Most people underestimate how complex this issue actually is because they fail to understand it.
This situation pits the rights of landlords to quiet enjoyment of their land and privacy against the property rights of a drone operator to not have their property taken away or damaged.
When a property owner shoots down a drone flying over their property because they were not duly informed, these two rights are pitted against each other.
Another question that rises from this scenario involves settling when the occasion is right for discharging a firearm.
National laws regarding aircraft also have a say in the matter.
Landowners who end up shooting drones out the sky usually think about three things that are not necessarily true:
- Drones are something other than aircraft
- Individuals own the airspace above their homes
- There are no criminal or civil consequences for shooting down a drone
What Does the Law Say About Shooting Drones?
Among the first legal dramas in US drone law was Boggs v. Meredith.
William Meredith is alleged to have fired down a drone operated by John Boggs.
The drone was flying over Meredith’s personal property without his consent when he allegedly fired at it and brought it down.
Boggs promptly sued Meredith in a US federal court in their local Kentucky, seeking $1500 for damage to his drone.
Now, the case was taken to federal court because Boggs insisted that he was flying his drone in federal airspace, and not on Meredith’s property.
Meaning, Meredith had no right to shoot the drone down in response to his property being trespassed.
Eventually the court threw the case out on grounds of jurisdiction without ever settling the issue of whether the drone was in national airspace or trespassing Meredith’s land.
Under federal law in the US and many other areas, it is a crime to willfully destroy or damage aircraft.
In the Boggs v. Meredith case, the judge did not see any reason to permit what she saw as a civil lawsuit into federal court.
Nonetheless, a landowner who shoots down a drone risks being prosecuted under the laws that prohibit willful damage to aircraft. Drones are classified and recognized as aircraft the world over.
A good way to get a better grasp of the proportionality involved when a landowner shoots down a drone would require a more common example:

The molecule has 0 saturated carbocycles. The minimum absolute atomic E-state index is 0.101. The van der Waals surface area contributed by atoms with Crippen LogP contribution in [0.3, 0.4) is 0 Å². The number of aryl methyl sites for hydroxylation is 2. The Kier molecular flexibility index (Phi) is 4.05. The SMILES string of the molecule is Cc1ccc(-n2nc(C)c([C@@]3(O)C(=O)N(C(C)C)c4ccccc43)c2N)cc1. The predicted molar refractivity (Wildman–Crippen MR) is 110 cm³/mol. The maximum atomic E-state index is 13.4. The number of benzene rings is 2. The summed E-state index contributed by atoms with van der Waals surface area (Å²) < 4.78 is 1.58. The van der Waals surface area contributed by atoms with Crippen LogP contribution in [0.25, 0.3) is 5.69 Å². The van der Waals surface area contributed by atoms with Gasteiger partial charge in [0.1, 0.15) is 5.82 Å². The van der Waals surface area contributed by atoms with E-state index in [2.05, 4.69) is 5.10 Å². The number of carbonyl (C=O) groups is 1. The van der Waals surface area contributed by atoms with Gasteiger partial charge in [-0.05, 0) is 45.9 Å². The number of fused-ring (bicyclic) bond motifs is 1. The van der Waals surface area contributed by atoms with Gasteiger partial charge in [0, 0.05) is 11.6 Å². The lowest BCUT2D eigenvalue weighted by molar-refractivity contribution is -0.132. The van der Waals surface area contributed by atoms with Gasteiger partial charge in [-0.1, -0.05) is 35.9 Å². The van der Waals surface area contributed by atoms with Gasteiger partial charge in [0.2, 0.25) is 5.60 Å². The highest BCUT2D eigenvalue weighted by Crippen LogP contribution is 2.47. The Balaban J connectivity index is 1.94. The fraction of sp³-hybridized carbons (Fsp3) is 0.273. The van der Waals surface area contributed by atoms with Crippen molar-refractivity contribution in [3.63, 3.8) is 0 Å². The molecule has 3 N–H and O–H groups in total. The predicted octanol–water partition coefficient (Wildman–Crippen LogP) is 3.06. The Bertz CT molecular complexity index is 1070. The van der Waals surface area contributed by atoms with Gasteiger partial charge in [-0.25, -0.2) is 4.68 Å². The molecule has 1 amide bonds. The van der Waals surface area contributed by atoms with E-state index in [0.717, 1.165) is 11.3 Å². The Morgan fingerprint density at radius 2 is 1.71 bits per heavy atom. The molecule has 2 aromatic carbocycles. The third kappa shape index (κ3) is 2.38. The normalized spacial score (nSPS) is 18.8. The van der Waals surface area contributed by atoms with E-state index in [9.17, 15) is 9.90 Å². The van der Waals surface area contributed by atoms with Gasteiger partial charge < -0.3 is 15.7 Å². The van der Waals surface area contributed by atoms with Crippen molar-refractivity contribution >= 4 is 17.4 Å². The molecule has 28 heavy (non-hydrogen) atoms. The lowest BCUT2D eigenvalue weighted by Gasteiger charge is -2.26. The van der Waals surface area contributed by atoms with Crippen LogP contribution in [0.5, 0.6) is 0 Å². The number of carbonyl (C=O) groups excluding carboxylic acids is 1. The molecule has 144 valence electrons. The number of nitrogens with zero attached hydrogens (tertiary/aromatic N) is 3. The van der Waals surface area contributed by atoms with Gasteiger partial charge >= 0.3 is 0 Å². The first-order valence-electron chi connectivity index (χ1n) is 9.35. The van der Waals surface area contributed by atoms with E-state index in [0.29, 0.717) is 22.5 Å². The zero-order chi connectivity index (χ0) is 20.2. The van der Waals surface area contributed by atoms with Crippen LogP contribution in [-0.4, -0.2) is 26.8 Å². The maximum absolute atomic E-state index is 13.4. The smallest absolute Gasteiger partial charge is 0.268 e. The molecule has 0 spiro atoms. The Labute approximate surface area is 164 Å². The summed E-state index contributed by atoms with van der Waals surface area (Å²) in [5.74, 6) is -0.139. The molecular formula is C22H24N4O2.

If someone were to drive onto your property and take pictures, could you as a landowner shoot the trespasser’s car or the trespasser?
The law might vary from one place to another.
One area might have laws that allow the landowner to damage another’s property in self-defense when they feel reasonably threatened.
Another area might stress more on proportionality. Was the gun proportionate response to a camera? And so on.
Then there is the issue of airspace over the property.
A lot of people have the misconception that they own the airspace over their homes.
In actual fact after a certain height, it becomes part and parcel of the national air space, under the jurisdiction of the aviation authorities. Many cases involving the firing down of drones boil down to this issue.
National airspace is under the exclusive jurisdiction of the government through the aviation authorities and thus a drone pilot operating under full compliance with national guidelines has every right to use the space allotted to him by the aviation authorities.
In the US, for example, while most people who bring down drones are charged for vandalism under state law, shooting down a drone also counts as a violation of federal law 18 U.S.C § 32.
A lot of grey areas exist when it comes to shooting a drone out of the sky. And unfortunately, they seem set to persist for a long time given the lack of precedent.
The Boggs v. Meredith case failed to settle any of these misconceptions (in a way it reinforced them) when the judge dismissed the charges without any substantive breakdown of the issue beyond alluding to the general right to personal privacy.
If more had been done to shed light on the legal intricacies involved in the issue, perhaps we may have received some precedent to try and build a cohesive legal understanding that tackles this issue.
The case instead got kicked out on a technicality.
We don’t know what might have played out if it had gone to state court first instead of federal court. And so far, cases under 18 U.S.C. § 32 remain few and far between.